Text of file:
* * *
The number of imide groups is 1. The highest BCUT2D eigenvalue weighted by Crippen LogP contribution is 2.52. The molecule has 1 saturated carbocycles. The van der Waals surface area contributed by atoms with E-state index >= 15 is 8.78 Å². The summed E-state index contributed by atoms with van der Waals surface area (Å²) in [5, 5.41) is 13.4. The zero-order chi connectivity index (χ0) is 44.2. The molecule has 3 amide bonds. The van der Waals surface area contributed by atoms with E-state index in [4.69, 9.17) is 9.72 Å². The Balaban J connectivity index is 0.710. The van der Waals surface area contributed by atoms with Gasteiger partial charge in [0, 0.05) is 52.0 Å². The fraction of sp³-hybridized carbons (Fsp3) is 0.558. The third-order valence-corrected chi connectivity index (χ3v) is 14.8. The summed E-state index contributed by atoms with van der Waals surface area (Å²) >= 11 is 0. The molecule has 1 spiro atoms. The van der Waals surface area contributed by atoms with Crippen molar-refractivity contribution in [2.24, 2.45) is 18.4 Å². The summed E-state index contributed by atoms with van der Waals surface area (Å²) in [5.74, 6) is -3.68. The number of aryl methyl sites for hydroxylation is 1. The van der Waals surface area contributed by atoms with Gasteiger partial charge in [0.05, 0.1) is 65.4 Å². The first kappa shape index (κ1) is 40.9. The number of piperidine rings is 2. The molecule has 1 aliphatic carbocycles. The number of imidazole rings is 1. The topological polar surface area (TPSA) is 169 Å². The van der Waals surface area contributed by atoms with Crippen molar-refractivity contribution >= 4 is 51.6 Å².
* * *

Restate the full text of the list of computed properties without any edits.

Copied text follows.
The number of imide groups is 1. The highest BCUT2D eigenvalue weighted by Crippen LogP contribution is 2.52. The molecule has 1 saturated carbocycles. The van der Waals surface area contributed by atoms with E-state index >= 15 is 8.78 Å². The summed E-state index contributed by atoms with van der Waals surface area (Å²) in [5, 5.41) is 13.4. The zero-order chi connectivity index (χ0) is 44.2. The molecule has 3 amide bonds. The van der Waals surface area contributed by atoms with E-state index in [4.69, 9.17) is 9.72 Å². The Balaban J connectivity index is 0.710. The van der Waals surface area contributed by atoms with Gasteiger partial charge in [0, 0.05) is 52.0 Å². The fraction of sp³-hybridized carbons (Fsp3) is 0.558. The third-order valence-corrected chi connectivity index (χ3v) is 14.8. The summed E-state index contributed by atoms with van der Waals surface area (Å²) >= 11 is 0. The molecule has 1 spiro atoms. The van der Waals surface area contributed by atoms with Crippen molar-refractivity contribution in [2.24, 2.45) is 18.4 Å². The summed E-state index contributed by atoms with van der Waals surface area (Å²) in [5.74, 6) is -3.68. The number of aryl methyl sites for hydroxylation is 1. The van der Waals surface area contributed by atoms with Gasteiger partial charge in [0.05, 0.1) is 65.4 Å². The first kappa shape index (κ1) is 40.9. The number of piperidine rings is 2. The molecule has 1 aliphatic carbocycles. The number of imidazole rings is 1. The topological polar surface area (TPSA) is 169 Å². The van der Waals surface area contributed by atoms with Crippen molar-refractivity contribution >= 4 is 51.6 Å².